Meeting for PhD students

The SPP 2100 programme is a collaboration between thirteen university groups within Germany, each group hosting at least two or more PhD students. Once a year, a meeting is organized to exchange ideas and updates among different groups, usually followed by a few soft skills workshops. While this meeting is usually held in person and allows the PhD students to take a break from the labs and meet their colleagues from all over the country, this year the process was different, owing to the ongoing restrictions.

The meeting of the PhD students for 2021 was organized on 8th and 9th March and was held entirely online. The formal introduction by the coordinating team was followed by a 4-hour workshop hosted by reputed cultural and political scientist Deborah Ruggieri, under the theme “Why gender matters in science: a beneficial approach”. An increasingly important topic in science and academia, gender equality has also become one of the most talked-about topics in academic circles in the recent past. It is therefore not only important to talk about it, but also important to give proper knowledge about it to future scientists. During the four hours of the workshop, a good understanding of what gender equality is in the context of academics and research groups was given to the participants and topics like why gender equality matters, and how it can increase productivity within the groups, and how to achieve it without losing sight of the big picture were also tackled.

The workshop was followed by a two-hour presentation session by individual research groups to give an update about their respective projects to their colleagues. This was done in the interest of keeping everyone updated about the current status of the projects and to encourage an exchange of ideas within the groups. Each group presented their work in a 10minute presentation, followed by a 10minute question and answer session.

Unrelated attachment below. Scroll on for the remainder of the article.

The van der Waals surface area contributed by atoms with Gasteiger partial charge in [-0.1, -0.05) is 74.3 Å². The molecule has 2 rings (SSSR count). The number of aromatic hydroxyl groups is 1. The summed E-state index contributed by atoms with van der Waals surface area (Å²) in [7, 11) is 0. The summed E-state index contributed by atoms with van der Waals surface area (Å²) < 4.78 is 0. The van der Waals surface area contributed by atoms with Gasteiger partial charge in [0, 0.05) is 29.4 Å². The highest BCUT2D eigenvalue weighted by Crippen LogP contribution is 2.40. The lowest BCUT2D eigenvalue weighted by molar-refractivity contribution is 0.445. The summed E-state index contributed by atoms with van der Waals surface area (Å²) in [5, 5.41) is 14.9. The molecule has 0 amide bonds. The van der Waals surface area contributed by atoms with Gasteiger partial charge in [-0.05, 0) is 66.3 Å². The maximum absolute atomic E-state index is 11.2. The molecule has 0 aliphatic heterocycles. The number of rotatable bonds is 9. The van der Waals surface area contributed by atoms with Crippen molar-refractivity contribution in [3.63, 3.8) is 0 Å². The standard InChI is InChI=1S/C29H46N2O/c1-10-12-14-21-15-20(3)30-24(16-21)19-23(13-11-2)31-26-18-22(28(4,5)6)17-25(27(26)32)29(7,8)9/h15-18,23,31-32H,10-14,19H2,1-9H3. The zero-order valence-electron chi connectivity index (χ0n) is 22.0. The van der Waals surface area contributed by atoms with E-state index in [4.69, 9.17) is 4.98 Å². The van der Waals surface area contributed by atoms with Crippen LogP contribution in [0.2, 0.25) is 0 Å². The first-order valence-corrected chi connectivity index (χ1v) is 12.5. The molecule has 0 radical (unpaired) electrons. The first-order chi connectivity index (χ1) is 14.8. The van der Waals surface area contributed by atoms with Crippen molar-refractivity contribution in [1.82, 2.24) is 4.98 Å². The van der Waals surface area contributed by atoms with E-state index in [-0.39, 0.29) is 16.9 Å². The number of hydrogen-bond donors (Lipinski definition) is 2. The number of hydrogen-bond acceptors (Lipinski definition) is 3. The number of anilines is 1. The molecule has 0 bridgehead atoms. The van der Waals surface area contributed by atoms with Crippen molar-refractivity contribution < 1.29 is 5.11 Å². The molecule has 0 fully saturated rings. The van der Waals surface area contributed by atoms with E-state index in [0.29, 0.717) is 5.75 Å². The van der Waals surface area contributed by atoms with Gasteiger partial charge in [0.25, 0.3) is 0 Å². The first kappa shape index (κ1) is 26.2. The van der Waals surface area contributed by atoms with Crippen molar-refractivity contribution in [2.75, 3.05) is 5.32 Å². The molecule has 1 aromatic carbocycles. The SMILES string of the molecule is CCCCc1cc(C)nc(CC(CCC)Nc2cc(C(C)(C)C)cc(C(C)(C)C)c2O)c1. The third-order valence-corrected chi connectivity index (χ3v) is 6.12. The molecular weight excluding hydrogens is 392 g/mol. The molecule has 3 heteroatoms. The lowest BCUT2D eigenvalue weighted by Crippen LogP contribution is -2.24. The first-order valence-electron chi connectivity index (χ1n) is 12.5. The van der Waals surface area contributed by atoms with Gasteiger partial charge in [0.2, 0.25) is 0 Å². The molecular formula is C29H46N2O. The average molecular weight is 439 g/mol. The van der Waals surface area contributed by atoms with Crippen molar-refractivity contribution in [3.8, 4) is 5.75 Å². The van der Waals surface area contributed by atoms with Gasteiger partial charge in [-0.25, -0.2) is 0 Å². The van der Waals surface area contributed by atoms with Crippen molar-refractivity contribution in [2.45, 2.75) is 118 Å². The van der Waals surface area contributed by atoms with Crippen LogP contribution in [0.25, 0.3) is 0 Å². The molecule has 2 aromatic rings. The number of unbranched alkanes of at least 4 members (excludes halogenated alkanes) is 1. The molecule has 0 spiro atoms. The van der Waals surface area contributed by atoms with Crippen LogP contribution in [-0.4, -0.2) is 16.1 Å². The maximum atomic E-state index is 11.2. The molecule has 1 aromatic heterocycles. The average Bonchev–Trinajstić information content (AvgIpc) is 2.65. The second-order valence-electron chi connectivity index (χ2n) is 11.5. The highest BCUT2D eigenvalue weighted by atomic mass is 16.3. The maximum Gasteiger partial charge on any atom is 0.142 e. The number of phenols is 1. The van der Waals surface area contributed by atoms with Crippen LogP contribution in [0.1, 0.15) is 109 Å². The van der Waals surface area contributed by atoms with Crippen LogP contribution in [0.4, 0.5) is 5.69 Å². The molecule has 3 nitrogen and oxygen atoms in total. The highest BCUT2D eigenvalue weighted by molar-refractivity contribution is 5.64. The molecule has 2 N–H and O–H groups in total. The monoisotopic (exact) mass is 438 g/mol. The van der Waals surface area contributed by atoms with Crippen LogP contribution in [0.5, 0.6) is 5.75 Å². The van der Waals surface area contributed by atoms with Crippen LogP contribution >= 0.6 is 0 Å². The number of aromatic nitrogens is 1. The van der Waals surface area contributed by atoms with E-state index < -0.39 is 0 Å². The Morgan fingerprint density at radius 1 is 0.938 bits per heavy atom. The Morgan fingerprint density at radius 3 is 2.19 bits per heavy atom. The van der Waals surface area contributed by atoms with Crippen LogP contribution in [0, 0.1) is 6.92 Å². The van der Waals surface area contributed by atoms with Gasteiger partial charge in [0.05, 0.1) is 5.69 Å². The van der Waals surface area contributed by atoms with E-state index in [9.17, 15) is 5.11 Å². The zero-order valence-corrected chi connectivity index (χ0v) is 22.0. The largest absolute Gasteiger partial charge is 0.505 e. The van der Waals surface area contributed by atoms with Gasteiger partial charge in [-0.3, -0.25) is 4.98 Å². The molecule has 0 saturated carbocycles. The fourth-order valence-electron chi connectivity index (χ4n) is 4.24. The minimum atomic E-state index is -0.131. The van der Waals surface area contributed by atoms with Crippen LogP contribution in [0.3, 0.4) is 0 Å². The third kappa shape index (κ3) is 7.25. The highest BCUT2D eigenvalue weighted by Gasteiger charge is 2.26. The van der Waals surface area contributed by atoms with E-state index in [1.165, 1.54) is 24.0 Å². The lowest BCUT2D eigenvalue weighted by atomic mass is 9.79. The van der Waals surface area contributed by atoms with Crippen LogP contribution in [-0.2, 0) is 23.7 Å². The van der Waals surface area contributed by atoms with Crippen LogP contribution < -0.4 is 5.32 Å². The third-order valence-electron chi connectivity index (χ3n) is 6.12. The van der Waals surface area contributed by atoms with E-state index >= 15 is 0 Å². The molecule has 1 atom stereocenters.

On the second day of the meeting, three soft skill workshops were organized simultaneously, and the participants were given the chance to choose a workshop better suited to their interests. Two workshops were offered in English, under the themes “Presence and Impact”, and “Presenting to camera: becoming an effective and confident online presenter”, hosted by Kate Montague and Andrew Weale, senior consultants of Avocets consulting in London, UK. Both the workshops tackled the now crucial topic of handling oneself effectively in virtual environments and were well received by the participants. Both the workshops were highly interactive and gave the participants a chance to practise what they learnt and get feedback from their peers. The third workshop of the day was offered in German, under the theme “Communication skills for research assistants” and discussed about efficient communication, how important effective listening is for communication, and also gave the participants a chance to recognize the pros and cons of their communication strategies. Hosted by Dr Sarah Engelmann, a communication specialist, the workshop was also very interactive and was well received by the participants.

Originally planned to be held in person, the meeting had to be quickly adapted to an online platform, and yet with the gracious assistance of all the participants, it was a successful two days of exchanging ideas, learning new strategies and overall a good break from the laboratories.


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